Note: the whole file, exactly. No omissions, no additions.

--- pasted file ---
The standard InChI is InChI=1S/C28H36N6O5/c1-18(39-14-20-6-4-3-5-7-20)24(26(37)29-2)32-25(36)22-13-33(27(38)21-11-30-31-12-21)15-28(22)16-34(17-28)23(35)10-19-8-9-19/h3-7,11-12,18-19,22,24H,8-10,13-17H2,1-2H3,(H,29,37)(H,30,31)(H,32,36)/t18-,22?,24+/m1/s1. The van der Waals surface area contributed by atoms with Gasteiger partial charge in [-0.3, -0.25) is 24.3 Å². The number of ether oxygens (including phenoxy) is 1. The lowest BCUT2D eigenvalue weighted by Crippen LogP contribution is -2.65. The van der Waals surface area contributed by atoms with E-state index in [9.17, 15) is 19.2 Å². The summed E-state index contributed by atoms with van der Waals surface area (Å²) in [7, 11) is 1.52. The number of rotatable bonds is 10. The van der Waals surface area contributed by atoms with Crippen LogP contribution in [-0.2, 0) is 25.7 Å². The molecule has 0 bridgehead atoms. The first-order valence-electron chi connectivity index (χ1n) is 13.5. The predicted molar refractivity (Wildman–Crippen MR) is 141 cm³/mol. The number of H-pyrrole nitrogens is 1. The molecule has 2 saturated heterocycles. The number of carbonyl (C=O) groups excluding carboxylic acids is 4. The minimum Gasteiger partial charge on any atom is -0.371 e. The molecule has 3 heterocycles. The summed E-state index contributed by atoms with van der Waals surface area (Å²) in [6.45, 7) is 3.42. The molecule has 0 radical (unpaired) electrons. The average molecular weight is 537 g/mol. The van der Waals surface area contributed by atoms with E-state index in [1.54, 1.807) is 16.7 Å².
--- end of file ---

The standard InChI is InChI=1S/C28H36N6O5/c1-18(39-14-20-6-4-3-5-7-20)24(26(37)29-2)32-25(36)22-13-33(27(38)21-11-30-31-12-21)15-28(22)16-34(17-28)23(35)10-19-8-9-19/h3-7,11-12,18-19,22,24H,8-10,13-17H2,1-2H3,(H,29,37)(H,30,31)(H,32,36)/t18-,22?,24+/m1/s1. The van der Waals surface area contributed by atoms with Gasteiger partial charge in [-0.3, -0.25) is 24.3 Å². The number of ether oxygens (including phenoxy) is 1. The lowest BCUT2D eigenvalue weighted by Crippen LogP contribution is -2.65. The van der Waals surface area contributed by atoms with E-state index in [9.17, 15) is 19.2 Å². The summed E-state index contributed by atoms with van der Waals surface area (Å²) in [7, 11) is 1.52. The number of rotatable bonds is 10. The van der Waals surface area contributed by atoms with Crippen LogP contribution in [-0.2, 0) is 25.7 Å². The molecule has 0 bridgehead atoms. The first-order valence-electron chi connectivity index (χ1n) is 13.5. The predicted molar refractivity (Wildman–Crippen MR) is 141 cm³/mol. The number of H-pyrrole nitrogens is 1. The molecule has 2 saturated heterocycles. The number of carbonyl (C=O) groups excluding carboxylic acids is 4. The minimum Gasteiger partial charge on any atom is -0.371 e. The molecule has 3 heterocycles. The summed E-state index contributed by atoms with van der Waals surface area (Å²) in [6.45, 7) is 3.42. The molecule has 0 radical (unpaired) electrons. The average molecular weight is 537 g/mol. The van der Waals surface area contributed by atoms with E-state index in [1.54, 1.807) is 16.7 Å².